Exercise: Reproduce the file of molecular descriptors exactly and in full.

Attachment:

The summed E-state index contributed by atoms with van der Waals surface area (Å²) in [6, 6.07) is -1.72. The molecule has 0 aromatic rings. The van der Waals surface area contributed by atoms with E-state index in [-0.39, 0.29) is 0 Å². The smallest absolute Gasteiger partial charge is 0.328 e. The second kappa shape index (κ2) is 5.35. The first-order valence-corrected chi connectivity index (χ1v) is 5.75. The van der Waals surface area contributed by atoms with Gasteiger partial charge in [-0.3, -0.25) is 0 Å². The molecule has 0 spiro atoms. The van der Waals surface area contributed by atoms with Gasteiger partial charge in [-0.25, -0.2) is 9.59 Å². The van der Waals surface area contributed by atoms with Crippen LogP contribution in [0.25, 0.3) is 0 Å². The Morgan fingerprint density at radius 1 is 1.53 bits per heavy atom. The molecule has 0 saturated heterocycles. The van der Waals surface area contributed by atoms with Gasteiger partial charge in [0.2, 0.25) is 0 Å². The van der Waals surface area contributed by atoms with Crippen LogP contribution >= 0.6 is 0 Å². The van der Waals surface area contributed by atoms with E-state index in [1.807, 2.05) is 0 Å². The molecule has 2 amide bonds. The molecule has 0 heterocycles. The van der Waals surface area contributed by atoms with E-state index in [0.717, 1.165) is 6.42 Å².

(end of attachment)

The summed E-state index contributed by atoms with van der Waals surface area (Å²) in [6, 6.07) is -1.72. The molecule has 0 aromatic rings. The van der Waals surface area contributed by atoms with E-state index in [-0.39, 0.29) is 0 Å². The smallest absolute Gasteiger partial charge is 0.328 e. The second kappa shape index (κ2) is 5.35. The first-order valence-corrected chi connectivity index (χ1v) is 5.75. The van der Waals surface area contributed by atoms with Gasteiger partial charge in [-0.3, -0.25) is 0 Å². The molecule has 0 spiro atoms. The van der Waals surface area contributed by atoms with Gasteiger partial charge in [-0.25, -0.2) is 9.59 Å². The van der Waals surface area contributed by atoms with Crippen LogP contribution in [0.25, 0.3) is 0 Å². The Morgan fingerprint density at radius 1 is 1.53 bits per heavy atom. The molecule has 0 saturated heterocycles. The van der Waals surface area contributed by atoms with Gasteiger partial charge in [0.2, 0.25) is 0 Å². The van der Waals surface area contributed by atoms with Crippen LogP contribution >= 0.6 is 0 Å². The van der Waals surface area contributed by atoms with E-state index in [1.807, 2.05) is 0 Å². The molecule has 2 amide bonds. The molecule has 0 heterocycles. The van der Waals surface area contributed by atoms with E-state index in [0.717, 1.165) is 6.42 Å².